News: From Ukraine to U.S. to Southwest Asia: Davis-Monthan senior airman says he's proud to support deployed mission
Story by Senior Airman Jenifer Calhoun
SOUTHWEST ASIA -- At only 10 years of age in 1995, Senior Airman Aleksandr Dromov and his family immigrated to the United States from Odessa, Ukraine. Looking back, he can remember the chill in his bones as they arrived in Brooklyn, N.Y., nearly 15 years ago.
"It was cold and snowy when we arrived -- I remember that distinctly," said Dromov, a material management journeyman with the 380th Expeditionary Logistics Readiness Squadron at a non-disclosed base in Southwest Asia. "It was also a time for new opportunity for my family and something I haven't forgotten to this day."
Opportunity took some time to reveal itself to Dromov and his family, he said. They first lived for a time in the U.S. in Brooklyn, but now the senior airman calls Memphis, Tenn., his hometown. In 2001, an event took place that drove him to become what he is today -- an Airman in the U.S. Air Force.
"I came from a poor country when I was young," said Dromov, who is deployed from the 355th Logistics Readiness Squadron at Davis-Monthan Air Force Base, Ariz. "The U.S. gave me and my family a second chance. After the events of Sept. 11, 2001, I felt very patriotic. I joined the military because I felt like it was my duty to serve, especially at these times."
And now he's deployed with the 380th ELRS managing document control with the squadron's supply management section. "What we do in supply is so critical to the mission," Dromov said. "You can't fly without supply. As a matter of fact, you can't really do anything without supply."
His deployed job, he said, keeps him busy and filled with responsibility.
"I work by myself here on the document control tasks," said Dromov, who is fluent in speaking both Russian and English. "The job consists of clearing and storing all documents in the system and from the system. I also provide assistance with our equipment management which involves inspecting all equipment items and their accounts on base. We have millions of dollars worth of equipment here so the responsibility level of our folks is high."
Dromov said he also assists with promoting safety in the workplace. "I am also a safety representative for our flight," he said. "I help enforce safety standards and provide safety briefings for our personnel."
His squadron, 380th ELRS, supports operations Iraqi Freedom and Enduring Freedom and the Combined Joint Task Force-Horn of Africa as part of the 380th Air Expeditionary Wing. Dromov said he works his hardest every day to keep his part of the deployed mission rolling on, however he does miss some people who are very special to him.
"There a lot of things you leave behind such as family," Dromov said. "My family is the most important thing in the world to me and it's hard to be away from them. However, we are doing important work here and I know they appreciate what I'm doing in the service to my country."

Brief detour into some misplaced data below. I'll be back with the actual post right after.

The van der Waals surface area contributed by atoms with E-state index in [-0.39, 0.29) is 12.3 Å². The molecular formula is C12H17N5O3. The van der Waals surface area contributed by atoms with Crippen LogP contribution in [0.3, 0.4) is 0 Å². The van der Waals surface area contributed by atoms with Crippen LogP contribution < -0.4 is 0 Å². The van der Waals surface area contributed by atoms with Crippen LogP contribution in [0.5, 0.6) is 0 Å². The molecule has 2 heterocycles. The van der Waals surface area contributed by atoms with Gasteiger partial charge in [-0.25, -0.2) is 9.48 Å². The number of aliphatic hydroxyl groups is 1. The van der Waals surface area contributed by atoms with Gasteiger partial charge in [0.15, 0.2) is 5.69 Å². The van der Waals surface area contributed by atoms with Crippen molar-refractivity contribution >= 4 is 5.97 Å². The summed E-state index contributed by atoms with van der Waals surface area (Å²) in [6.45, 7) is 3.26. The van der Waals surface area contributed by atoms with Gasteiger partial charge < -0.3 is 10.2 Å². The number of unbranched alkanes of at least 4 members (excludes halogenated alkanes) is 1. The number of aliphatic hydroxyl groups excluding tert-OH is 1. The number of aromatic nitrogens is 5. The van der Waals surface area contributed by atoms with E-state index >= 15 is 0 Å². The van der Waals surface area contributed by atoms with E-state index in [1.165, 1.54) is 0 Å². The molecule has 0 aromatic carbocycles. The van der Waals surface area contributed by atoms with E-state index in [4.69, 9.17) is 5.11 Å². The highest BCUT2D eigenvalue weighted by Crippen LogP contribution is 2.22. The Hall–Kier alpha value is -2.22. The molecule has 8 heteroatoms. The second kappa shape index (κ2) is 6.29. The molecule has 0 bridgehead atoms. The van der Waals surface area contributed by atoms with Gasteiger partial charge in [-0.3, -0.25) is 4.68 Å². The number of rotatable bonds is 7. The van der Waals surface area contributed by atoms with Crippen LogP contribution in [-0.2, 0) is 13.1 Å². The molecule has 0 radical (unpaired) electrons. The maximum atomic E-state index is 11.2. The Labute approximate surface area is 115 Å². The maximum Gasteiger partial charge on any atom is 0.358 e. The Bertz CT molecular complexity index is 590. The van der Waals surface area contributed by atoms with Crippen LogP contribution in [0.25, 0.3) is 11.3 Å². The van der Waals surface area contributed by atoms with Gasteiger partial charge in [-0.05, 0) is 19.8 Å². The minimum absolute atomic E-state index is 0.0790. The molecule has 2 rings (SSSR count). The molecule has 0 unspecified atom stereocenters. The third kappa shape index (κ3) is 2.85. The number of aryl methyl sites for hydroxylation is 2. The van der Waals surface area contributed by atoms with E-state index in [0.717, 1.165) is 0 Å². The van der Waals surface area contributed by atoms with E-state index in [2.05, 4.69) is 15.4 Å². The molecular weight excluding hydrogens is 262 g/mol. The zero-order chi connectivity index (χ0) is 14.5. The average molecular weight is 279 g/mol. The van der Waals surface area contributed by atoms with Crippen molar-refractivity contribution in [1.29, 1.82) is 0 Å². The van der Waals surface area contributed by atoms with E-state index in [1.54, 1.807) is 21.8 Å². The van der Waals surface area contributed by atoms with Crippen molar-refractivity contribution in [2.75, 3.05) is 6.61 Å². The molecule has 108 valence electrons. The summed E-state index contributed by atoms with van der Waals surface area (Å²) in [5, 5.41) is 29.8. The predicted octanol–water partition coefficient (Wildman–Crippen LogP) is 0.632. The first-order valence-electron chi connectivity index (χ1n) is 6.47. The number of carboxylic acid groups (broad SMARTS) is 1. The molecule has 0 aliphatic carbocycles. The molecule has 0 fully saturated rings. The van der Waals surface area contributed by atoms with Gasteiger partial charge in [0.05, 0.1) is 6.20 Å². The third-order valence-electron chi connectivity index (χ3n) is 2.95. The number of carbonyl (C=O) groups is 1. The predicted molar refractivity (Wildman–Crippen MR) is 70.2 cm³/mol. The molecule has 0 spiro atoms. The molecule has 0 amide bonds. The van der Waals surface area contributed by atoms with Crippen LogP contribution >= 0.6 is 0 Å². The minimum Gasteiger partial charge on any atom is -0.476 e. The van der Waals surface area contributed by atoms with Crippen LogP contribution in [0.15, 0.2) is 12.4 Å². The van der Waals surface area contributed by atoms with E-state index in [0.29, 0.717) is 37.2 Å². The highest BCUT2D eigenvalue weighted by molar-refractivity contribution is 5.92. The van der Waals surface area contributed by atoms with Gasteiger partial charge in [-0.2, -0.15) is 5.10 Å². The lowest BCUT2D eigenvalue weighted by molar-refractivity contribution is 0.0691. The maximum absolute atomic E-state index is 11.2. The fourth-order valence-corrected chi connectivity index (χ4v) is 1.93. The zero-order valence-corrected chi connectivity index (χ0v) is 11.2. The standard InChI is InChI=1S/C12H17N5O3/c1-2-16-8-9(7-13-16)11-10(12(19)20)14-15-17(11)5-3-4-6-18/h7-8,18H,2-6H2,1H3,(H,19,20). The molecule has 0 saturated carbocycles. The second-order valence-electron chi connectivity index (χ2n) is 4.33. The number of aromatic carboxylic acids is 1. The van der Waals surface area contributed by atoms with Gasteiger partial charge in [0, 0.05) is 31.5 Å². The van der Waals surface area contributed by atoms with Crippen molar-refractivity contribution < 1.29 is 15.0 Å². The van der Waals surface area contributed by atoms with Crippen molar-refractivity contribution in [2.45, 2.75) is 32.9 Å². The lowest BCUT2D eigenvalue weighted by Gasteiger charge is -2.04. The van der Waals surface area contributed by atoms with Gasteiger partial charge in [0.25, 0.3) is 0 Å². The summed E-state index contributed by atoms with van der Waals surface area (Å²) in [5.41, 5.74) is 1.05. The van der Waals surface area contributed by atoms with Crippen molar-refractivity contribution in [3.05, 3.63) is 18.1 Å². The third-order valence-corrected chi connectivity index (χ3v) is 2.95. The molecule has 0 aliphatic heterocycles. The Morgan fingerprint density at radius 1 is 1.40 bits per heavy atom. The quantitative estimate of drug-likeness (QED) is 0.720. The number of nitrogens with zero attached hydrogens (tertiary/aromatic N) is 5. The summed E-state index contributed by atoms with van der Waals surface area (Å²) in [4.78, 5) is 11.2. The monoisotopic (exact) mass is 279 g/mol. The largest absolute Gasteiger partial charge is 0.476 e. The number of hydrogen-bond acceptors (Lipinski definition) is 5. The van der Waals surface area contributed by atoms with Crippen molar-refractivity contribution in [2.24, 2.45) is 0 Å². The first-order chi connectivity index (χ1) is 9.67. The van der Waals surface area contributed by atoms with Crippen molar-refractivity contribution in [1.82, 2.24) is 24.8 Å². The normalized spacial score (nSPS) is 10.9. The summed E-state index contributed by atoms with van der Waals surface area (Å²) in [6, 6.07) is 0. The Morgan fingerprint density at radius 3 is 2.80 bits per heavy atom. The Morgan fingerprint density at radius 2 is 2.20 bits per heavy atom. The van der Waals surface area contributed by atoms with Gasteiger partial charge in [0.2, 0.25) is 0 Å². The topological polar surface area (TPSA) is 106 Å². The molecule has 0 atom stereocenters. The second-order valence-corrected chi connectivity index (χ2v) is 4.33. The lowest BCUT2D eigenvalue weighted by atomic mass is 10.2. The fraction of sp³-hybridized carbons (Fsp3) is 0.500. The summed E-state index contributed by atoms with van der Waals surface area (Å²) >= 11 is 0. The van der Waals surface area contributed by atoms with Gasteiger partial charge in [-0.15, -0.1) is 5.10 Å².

And serving in the military, he believes, was one of the best choices he's made and has given more opportunities in life to succeed.
"I'm very glad I joined the military," Dromov said. "I've been in so many different places and met so many good people. I feel like I have matured greatly in such a short period of time. I was given a career and I try to do it to the best of my abilities daily."
Where he is deployed now may not be cloudy, cold and snowy - more like hot, dry and sunny. However, he said his home right now is with the Air Force no matter where it takes him. The point is, he said, to be surrounded by the Air Force's number on asset.
"It's important to surround yourself with good people and I have that in the Air Force," Dromov said. "I have learned a lot from my leadership in the military and that is one thing I've seen since serving.
"Where I'm serving now on deployment is nothing like where I originally came from or where I am from in the U.S.," he said. "But it is where I am now and the people I work with and the people in my life who make all the decisions I ever made worth the effort."
The 380th AEW is home to the KC-10 Extender, E-3 Sentry, U-2 Dragonlady and RQ-4 Global Hawk aircraft. The wing is comprised of four groups and 12 squadrons and the wing's deployed mission includes air refueling, surveillance, and reconnaissance in support of overseas contingency operations in Southwest Asia.
This work, From Ukraine to U.S. to Southwest Asia: Davis-Monthan senior airman says he's proud to support deployed mission, by MSgt Jenifer Calhoun, identified by DVIDS, is free of known copyright restrictions under U.S. copyright law.